12.00 23rd March
Once checked in with immigration we moored about a kilometre from the steps
in the inner harbour. Arriving onto a very dusty, barren dockside we passed
through the gate, having been met by a very friendly Eritrean soldier,
assault rifle lazily leant against the wall. 'Hello, welcome to my country'
said with real feeling and repeated many times as we walked across to the
old town. Old, battered but with the remains of colonial elegance and
wealth, the first sight outside the gate is the shelled,derelict remains of
what was a very large and beautiful palace or office, obviously the target
of a sustained assault from the sea. As we walked around there were a number
of other buildings that had clearly been shot to bits and lay in ruins. A
reminder of recent conflict. (the peace between Eritrea and Ethiopia is
still being maintained by the UN I believe).
Walking around the old town, other than the main street which runs through
the middle, the roads are dirt and dust. Some old and attractive buildings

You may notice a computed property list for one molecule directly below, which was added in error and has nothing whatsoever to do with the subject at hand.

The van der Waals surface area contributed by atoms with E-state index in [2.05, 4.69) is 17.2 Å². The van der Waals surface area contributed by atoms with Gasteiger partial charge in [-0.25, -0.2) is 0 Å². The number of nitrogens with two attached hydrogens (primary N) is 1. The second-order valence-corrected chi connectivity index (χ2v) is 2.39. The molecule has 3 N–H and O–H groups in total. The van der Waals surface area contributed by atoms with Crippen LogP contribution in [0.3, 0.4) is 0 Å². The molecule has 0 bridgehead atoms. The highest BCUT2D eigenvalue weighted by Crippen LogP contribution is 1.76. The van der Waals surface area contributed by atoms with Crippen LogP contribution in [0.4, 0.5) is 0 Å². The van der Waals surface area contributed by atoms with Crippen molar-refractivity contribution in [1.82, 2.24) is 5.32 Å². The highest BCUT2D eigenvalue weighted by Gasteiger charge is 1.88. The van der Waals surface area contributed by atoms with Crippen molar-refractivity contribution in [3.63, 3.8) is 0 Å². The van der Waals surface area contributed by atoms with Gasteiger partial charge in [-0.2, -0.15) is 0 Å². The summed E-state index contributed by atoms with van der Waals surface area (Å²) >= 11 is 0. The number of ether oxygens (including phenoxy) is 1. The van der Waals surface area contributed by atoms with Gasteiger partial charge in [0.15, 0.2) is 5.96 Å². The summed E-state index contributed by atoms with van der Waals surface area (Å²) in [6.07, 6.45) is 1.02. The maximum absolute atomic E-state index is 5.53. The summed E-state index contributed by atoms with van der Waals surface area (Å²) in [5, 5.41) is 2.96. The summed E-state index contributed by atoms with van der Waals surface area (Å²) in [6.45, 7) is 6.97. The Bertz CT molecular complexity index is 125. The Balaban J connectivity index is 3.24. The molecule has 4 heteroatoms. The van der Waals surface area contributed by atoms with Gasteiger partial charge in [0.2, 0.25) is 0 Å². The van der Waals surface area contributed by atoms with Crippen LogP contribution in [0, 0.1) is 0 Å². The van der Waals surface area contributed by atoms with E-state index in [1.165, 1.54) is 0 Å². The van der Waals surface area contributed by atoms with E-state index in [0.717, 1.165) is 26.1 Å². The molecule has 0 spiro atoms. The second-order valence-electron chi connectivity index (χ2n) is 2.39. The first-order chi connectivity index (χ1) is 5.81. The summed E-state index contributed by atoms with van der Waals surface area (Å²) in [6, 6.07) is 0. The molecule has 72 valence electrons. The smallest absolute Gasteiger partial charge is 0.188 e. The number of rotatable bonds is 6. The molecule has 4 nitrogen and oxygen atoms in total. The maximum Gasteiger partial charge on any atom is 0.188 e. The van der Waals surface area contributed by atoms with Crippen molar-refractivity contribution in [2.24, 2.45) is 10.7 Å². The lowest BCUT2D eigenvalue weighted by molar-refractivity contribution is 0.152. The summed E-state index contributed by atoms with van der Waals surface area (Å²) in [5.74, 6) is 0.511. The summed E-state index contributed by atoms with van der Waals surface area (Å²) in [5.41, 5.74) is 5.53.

have a paved walkway underneath the upper floors but mostly the buildings
abut the road and life is lived part in, part outside the house. This is
every bit the Africa that I imagined, children playing football, always
interested and come over. Asking if we had any pens - something I had not
thought of but would have been highly prized - a bag of honey sweets was the
best we could do.
Now, word was that the Eritrea's do a nice beer - word from afar that is,
because it hadn't reached here. None of the cafes or shops had any and the
most we learnt was that sometimes, some places have it but they keep it for
friends or need some persuasion. I don't want anyone to think that beer was
that important, but it was an interesting take on a very different world.
Along with no beer, there is very little diesel - available only if you get
a permit from the government and only from petrol stations away from the
dock, and only if you are very lucky! This is a very poor country with poor
supply lines - and we are at a port.
Having perhaps sounded rather negative, I should be clear, this is a very
fascinating place with very friendly people who stop you in the street ask
'how are you' and all want to help. In the evening we wandered across the
causeway to a newer part of town, we spoke to a Italian couple who staying
in a hotel and said we could get a beer there. On arrival a familiar answer
to the question 'No beer' Sitting having a coke (and a little rum) the
waitress returned. Perhaps if we had dinner in the restaurant they had some
beer. So, Eritrean dinner, with a bottle of unlabeled, cloudy, sweet tasting
but cool beer. Off to bed and another day ahead!